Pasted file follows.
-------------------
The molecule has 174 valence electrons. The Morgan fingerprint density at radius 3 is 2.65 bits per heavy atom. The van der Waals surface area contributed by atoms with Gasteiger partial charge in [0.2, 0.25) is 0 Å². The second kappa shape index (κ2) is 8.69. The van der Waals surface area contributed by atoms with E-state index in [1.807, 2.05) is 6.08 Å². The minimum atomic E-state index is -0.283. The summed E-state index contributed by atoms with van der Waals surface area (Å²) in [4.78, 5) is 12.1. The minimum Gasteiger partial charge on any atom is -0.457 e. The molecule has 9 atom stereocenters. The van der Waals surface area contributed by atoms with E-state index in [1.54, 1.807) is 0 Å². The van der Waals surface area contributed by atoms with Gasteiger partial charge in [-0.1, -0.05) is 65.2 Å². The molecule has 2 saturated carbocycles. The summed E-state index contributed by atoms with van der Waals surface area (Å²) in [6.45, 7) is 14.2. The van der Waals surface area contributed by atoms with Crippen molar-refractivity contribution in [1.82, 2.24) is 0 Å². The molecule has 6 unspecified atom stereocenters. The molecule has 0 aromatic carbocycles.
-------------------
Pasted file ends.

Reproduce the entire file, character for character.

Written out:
The molecule has 174 valence electrons. The Morgan fingerprint density at radius 3 is 2.65 bits per heavy atom. The van der Waals surface area contributed by atoms with Gasteiger partial charge in [0.2, 0.25) is 0 Å². The second kappa shape index (κ2) is 8.69. The van der Waals surface area contributed by atoms with E-state index in [1.807, 2.05) is 6.08 Å². The minimum atomic E-state index is -0.283. The summed E-state index contributed by atoms with van der Waals surface area (Å²) in [4.78, 5) is 12.1. The minimum Gasteiger partial charge on any atom is -0.457 e. The molecule has 9 atom stereocenters. The van der Waals surface area contributed by atoms with E-state index in [1.54, 1.807) is 0 Å². The van der Waals surface area contributed by atoms with Gasteiger partial charge in [-0.1, -0.05) is 65.2 Å². The molecule has 2 saturated carbocycles. The summed E-state index contributed by atoms with van der Waals surface area (Å²) in [6.45, 7) is 14.2. The van der Waals surface area contributed by atoms with Crippen molar-refractivity contribution in [1.82, 2.24) is 0 Å². The molecule has 6 unspecified atom stereocenters. The molecule has 0 aromatic carbocycles.